and what it would be like to face some woman at a party and suddenly see her light blinking in unison with my own. Those two cars seemed to parallel humans falling in love.
While I was never exceptional in mathematics I was competent enough to ponder on a formula that would predict when the lights of those cars would coincide. However complex, the formula would surely be simpler that one that would predict when and how two human beings would fall in love.
Until I went to St. Edward's High School, a Catholic boarding school in Austin Texas my love of women was from afar. There was one of the Argentine quintuplets (Maria Fernanda Diligenti) in kindergarten. The only way I could express my affection for her was by hiking up her skirts. It was all one-sided as she never acknowledged my existence. In the 8th grade in Nueva Rosita, Coahuila I fell for Anna Maria Ramos. She was in the 7th grade. But she knew whom she wanted and she had a boyfriend (Romeo!) whom she eventually married. The reason I was shunned by them all is that I had invented the concept of nerdness before it have ever become part of our vocabulary.
It was at St. Ed's where my attraction for a very short, sassy cheerleader (from St. Mary's Academy on the other side of Austin) finally forced me to try other tactics. It took me perhaps a year (11th grade?) before I had enough nerve to ask her out for a date. Of the date I do not remember much except she took me to visit her mother who diplomatically told me she liked my leather (fake) jacket. The sassy cheerleader was called Judy Reyes and I distinctly remember fighting with fellow classmate Joe Davis in asserting exclusive rights to the unaware Reyes. Not only do I think I lost that fight I simply could not compete with his ability to play a great piano. In comparison to my two left feet shuffling he probably could have danced the tango. My attempts at dancing with Judy Reyes in the sock hops in our school gym were embarrasing. I finally gave up. And went back to my old self of admiring from afar.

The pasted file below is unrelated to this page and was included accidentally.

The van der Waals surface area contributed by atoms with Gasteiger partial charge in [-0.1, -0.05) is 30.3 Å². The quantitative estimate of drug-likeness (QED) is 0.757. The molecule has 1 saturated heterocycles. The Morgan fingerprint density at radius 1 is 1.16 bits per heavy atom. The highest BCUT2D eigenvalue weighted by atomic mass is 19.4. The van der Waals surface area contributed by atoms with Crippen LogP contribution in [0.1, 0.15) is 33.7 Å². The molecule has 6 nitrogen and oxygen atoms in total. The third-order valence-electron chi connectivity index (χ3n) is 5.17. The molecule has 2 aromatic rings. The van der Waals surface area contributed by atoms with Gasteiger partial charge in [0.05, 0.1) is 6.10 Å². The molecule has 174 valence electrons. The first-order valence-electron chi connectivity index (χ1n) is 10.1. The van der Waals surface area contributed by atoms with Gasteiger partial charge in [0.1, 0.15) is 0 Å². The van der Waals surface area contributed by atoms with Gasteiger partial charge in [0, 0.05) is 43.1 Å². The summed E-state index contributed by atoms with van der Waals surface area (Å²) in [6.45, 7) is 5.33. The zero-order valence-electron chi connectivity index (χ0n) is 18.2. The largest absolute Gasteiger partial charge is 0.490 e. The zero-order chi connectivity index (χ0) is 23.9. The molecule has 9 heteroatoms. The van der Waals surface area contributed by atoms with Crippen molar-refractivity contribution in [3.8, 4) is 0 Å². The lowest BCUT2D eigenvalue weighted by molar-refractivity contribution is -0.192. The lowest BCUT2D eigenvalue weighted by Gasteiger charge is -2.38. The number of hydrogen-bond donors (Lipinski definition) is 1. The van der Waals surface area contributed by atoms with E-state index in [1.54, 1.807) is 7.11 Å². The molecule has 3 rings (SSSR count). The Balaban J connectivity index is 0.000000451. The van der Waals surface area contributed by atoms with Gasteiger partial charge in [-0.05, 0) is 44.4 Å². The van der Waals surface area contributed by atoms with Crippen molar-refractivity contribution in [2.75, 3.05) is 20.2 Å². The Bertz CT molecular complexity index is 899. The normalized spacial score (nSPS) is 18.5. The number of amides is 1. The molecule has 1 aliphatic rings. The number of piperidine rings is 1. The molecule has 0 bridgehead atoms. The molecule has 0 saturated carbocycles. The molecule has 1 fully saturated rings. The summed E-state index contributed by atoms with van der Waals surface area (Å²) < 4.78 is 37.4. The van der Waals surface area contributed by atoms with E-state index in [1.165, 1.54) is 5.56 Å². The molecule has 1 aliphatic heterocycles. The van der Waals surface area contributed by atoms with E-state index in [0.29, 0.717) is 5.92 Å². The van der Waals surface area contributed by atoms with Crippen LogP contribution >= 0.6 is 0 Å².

Before I met La Uruguaya I fell in love with Elizabeth Blew (below, left). She had red hair, a pale complexion and she reminded me of a tiny racing horse. She sounded exactly like Queen Elizabeth did at her coronation. We sat in a Buenos Aires boliche (a corner cafe) sipping cocas
in 1965 and I was smitten.
But it was not to be. Not only was she my first cousin but our romantic interlude ended suddenly when her boyfriend, Bill or Bob arrived. He was very blonde, very tall and very German looking in his almost Wermacht-issue uniform (he was serving in the Argentine Army while I was in the Argentine Navy). He was scary. I also felt attraction to my niece María Inés O'Reilly who led me on with lots of flirting. If anything I would have defined her as a flirt.
I met Corina Poore when she was in bed with a cold. From her bed she read my hand and told me things about me that made my blush. I was fascinated by her million freckles and her pushy demeanor.
She swept me off my feet like a pampero
, the Argentine wind that comes racing in from the pampas. She invited me for a weekend at her parent's ranch in Entre Rios Province. Since I was desk bound as translator to the Senior US Naval Advisor I had to sweet talk Cabo (corporal) Moraña for that weekend pass. Moraña told me I could have the weekend as long as I told him all the "details" when I got back. Corina's brother-in-law flew us in his private plane and landed in the middle of nowhere. Suddenly a cloud of dust approached and an ancient black Packard arrived. We were driven to a gentle hill on which a large house with a veranda stood. The house was surrounded by a forged iron fence. At the door I saw the biggest Great Dane I have ever seen in my life. Corina told us we would ride before dinner. We did and after putting on my suit and tie we sat down at the dinner table, which was complete with finger bowls and a servant in back of every chair. The next day we went riding again. The cincha